For video, there are certain properties that allow all video signals to be integrated together. Similarly, a graphics signal (normally run down a VGA cable) possess certain physical properties that define how different graphics signals can be combined. These two media types produce images and moving images yet do so in incompatible ways up to a point. At the point where the images are translated to identical media representations they become inherently compatible because they are images. For instance at the point where a VGA signal is converted to video or after both signals are rendered into light by a projector. At this point the image produced is compatible with certain features of the lighting elements.
With digital video there are limitations related to construction of multiple layers of imagery. Currently, in low end systems, more than 2 or 3 layers slows the rendering down to unacceptable levels. Often because of the look or beauty of the visuals this is accepted as a necessary compromise. But it also as prevented the formation of a standardized way of thinking about video control in performance creation.
Likewise, audio is not compatible with video because it is not a viewed image, but a heard one. Its production, manipulation, and rendering mechanisms are incompatible. however it can be used to produce an image that then can be compatible with one or more visual elements.
More notes and musings:
The word transport is often taken to mean the method by which data is delivered over a network. In this context it refers to a particular mode of control used with media devices. since there is no formal theory about transport that I can find at the moment, I am using my experiences to define and theorize about it. Because of this the theory is open to change and critical review. Transport consists of control signals for media used during its presentation. The signals consist of "play/resume", "stop", "pause/still", "speed #", "seek to #", "select". For convenience, signals of "reverse", "fast forward", and "fast reverse", may be included but are not necessary since they duplicate capabilities already contained within the previously defined set. In addition to transport can be used as a "transition" and "mixing" protocol with the same signals, but with slightly different semantic meanings, that defines how separate channels of media are combined in space and time. This protocol consists of "go", "stop", "back", "timing #", "mix %", "select". Note that "stop" and "pause" collapse down to one meaning due to the semantics of transition and mixing. Also "timing" replaces "speed" and "mix" replaces "seek".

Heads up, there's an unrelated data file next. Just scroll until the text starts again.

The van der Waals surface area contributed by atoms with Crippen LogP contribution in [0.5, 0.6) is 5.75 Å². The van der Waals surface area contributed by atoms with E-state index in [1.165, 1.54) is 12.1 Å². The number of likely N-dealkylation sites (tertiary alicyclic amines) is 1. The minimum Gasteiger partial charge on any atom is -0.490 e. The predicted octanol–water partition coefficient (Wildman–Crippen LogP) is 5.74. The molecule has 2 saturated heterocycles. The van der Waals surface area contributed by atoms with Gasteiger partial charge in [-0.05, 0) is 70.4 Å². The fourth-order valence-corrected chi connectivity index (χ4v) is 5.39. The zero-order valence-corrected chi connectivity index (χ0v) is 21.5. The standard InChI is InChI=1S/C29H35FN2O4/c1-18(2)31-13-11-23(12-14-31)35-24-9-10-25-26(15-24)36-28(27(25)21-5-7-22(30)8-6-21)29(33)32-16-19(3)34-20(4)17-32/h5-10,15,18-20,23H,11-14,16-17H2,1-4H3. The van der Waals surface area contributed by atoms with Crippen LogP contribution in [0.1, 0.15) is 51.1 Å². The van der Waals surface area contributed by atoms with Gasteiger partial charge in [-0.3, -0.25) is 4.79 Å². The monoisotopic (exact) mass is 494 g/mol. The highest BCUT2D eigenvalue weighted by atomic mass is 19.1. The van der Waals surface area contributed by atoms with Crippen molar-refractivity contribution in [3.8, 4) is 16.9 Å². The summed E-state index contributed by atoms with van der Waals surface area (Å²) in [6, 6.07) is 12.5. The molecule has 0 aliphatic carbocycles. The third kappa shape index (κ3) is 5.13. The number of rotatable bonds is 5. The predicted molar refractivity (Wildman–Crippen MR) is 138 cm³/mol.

I am defining the term "media" to be the plural of "medium". Specifically, the meaning of "medium" I am using is the art context meaning of a type of physical material with which a work of art is created. However, I am taking this word to have a broader more modern meaning and include digital forms
Media: Types of digitally manifested or controlled forms used by artists to create a work of art.
These categories can be divided into five classes: (of course each media type has elements of multiple classes, yet the primary class is its category).
Image: Visually projected or rendered.
Sound: Generated for the ears.
Machinery: Physically manifested movement.
Aromatics: Rendered smell (rarely used).
Pyrotechnics: Explosions and fire.
I am not sure yet where or if to place "process" in the scheme of things somewhere.